En español | Most people would be happy to find an extra couple hundred dollars in their mailbox or bank account — unless, of course, the unexpected windfall was earmarked for someone who died. Not only is the money a painful reminder of a loved one's absence, it raises vexing questions: What do I do with it? Should I spend it? Send it back? And if so, how?
That was the dilemma facing Americans who received $1,200 stimulus payments in 2020 by paper check or direct deposit, in the names of deceased spouses and other family members. The federal government had sent stimulus payments to about 1.1 million dead people totaling nearly $1.4 billion. The Internal Revenue Service (IRS) told people to give the money back.
But the rules have changed for the second, maximum $600 stimulus checks, as well as the $1,400 checks being issued now. The legislation that authorized the second stimulus payment to eligible recipients says that only recipients who died in 2019 or earlier must return the payments. But, the legislation that authorized the third round of stimulus payments says that those who died in 2020 aren’t qualified to get a stimulus check. Someone who died in 2021 still qualified.
The IRS is checking to make sure that checks aren’t issued to people who died when they weren’t qualified to get one.
If you received a payment for a deceased person who was not entitled to it, you must return it. You must return a canceled check, too. “A [stimulus] payment made to someone who died before receipt of the payment should be returned to the IRS by following the instructions about repayments,” according to guidance posted on IRS.gov. “Return the entire payment unless the payment was made to joint filers and one spouse had not died before receipt of the payment, in which case, you only need to return the portion of the payment made on account of the decedent."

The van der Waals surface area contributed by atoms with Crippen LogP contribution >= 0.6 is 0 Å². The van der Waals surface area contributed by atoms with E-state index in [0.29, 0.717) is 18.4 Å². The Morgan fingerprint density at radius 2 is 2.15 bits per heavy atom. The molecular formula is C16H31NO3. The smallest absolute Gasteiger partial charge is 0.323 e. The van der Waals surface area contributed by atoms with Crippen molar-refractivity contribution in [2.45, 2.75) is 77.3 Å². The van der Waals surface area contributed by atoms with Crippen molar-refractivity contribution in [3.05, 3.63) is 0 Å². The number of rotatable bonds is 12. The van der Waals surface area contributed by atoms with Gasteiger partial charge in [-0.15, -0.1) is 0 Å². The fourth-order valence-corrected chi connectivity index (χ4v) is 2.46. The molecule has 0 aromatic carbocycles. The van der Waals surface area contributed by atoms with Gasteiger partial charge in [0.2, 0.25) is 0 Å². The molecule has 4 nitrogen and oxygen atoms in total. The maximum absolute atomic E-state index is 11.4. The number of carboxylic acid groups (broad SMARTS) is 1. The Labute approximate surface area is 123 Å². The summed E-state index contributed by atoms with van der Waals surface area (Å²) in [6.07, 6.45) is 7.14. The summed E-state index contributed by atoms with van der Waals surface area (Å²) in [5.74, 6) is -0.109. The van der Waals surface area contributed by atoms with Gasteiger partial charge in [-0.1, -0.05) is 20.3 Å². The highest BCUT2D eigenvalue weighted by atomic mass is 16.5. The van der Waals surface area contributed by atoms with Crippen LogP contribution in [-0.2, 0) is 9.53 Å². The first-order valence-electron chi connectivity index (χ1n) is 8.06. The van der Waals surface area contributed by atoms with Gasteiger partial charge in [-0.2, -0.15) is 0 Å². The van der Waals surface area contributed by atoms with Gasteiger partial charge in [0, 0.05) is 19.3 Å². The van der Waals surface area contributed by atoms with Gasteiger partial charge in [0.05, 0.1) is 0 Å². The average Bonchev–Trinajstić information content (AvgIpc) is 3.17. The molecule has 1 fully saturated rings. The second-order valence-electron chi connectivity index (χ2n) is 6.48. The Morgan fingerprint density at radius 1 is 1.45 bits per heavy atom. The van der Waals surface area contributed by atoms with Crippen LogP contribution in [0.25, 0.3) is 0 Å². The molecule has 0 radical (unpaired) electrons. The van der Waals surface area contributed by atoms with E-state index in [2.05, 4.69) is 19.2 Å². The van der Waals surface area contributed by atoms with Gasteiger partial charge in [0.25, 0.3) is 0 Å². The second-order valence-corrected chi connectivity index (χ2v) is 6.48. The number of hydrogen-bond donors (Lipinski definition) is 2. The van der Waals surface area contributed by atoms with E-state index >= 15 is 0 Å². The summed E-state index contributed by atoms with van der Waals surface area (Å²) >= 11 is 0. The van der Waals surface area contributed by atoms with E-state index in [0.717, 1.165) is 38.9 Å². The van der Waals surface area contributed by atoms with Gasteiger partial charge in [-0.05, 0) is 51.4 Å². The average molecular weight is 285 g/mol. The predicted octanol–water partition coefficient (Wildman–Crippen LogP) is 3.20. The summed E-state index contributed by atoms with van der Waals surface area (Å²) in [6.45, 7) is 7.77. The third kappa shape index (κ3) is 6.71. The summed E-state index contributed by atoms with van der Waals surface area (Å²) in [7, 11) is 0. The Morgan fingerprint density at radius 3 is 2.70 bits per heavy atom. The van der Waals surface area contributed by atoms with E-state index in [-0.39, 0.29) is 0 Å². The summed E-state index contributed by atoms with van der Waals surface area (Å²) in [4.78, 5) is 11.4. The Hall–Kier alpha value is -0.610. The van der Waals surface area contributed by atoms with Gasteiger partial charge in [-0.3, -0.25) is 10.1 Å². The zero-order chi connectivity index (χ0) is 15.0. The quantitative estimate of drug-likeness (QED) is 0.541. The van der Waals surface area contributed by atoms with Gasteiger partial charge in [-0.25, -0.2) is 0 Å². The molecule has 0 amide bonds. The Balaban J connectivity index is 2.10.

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How do you return a stimulus payment?
The IRS provided specific instructions for returning an economic impact payment (EIP) sent to a person who is dead.
If the payment was a paper check and it hasn’t been cashed:
- Write "Void" in the endorsement section on the back of the check.
- Mail the voided Treasury check immediately to the appropriate IRS location for your state.
- Don't staple, bend or paper clip the check.
- Include a note stating the reason for returning the check.
If the payment was a paper check and you have cashed it, or if the payment was a direct deposit:
- Submit a personal check, money order, etc., immediately to the appropriate IRS location for your state.
- Write on the check/money order made payable to “U.S. Treasury” and write “2020EIP,” and the taxpayer identification number (Social Security number, or individual taxpayer identification number) of the recipient of the check.
- Include a brief explanation of the reason for returning the EIP.
IRS mailing addresses to send uncashed stimulus checks and reimbursements
If you live in…
Maine, Maryland, Massachusetts, New Hampshire, Vermont: Andover Refund Inquiry Unit, 310 Lowell St, Mail Stop 666A, Andover, MA 01810
Georgia, Iowa, Kansas, Kentucky, Virginia: Atlanta Refund Inquiry Unit, 4800 Buford Hwy, Mail Stop 112, Chamblee, GA 30341
Florida, Louisiana, Mississippi, Oklahoma, Texas: Austin Refund Inquiry Unit, 3651 S Interregional Hwy 35, Mail Stop 6542, Austin, TX 78741
New York: Brookhaven Refund Inquiry Unit, 5000 Corporate Ct., Mail Stop 547, Holtsville, NY 11742
Alaska, Arizona, California, Colorado, Hawaii, Nevada, New Mexico, Oregon, Utah, Washington, Wisconsin, Wyoming: Fresno Refund Inquiry Unit, 5045 E Butler Avenue, Mail Stop B2007, Fresno, CA 93888
Arkansas, Connecticut, Delaware, Indiana, Michigan, Minnesota, Missouri, Montana, Nebraska, New Jersey, Ohio, West Virginia: Kansas City Refund Inquiry Unit, 333 W Pershing Rd, Mail Stop 6800, N-2, Kansas City, MO 64108
Alabama, North Carolina, North Dakota, South Carolina, South Dakota, Tennessee: Memphis Refund Inquiry Unit, 5333 Getwell Rd Mail Stop 8422, Memphis, TN 38118
District of Columbia, Idaho, Illinois, Pennsylvania, Rhode Island: Philadelphia Refund Inquiry Unit, 2970 Market St, DP 3-L08-151, Philadelphia, PA 19104
A foreign country, U.S. possession or territory, or use an APO or FPO address, or file Form 2555 or 4563, or are a dual-status alien: Austin Refund Inquiry Unit, 3651 S Interregional Hwy 35, Mail Stop 6542 AUSC, Austin, TX 78741
Editor’s Note: This story was updated to reflect the latest information.
John Waggoner covers all things financial for AARP, from budgeting and taxes to retirement planning and Social Security. Previously he was a reporter for Kiplinger’s Personal Finance and USA Today and has written books on investing and the 2008 financial crisis. Waggoner’s USA Today investing column ran in dozens of newspapers for 25 years.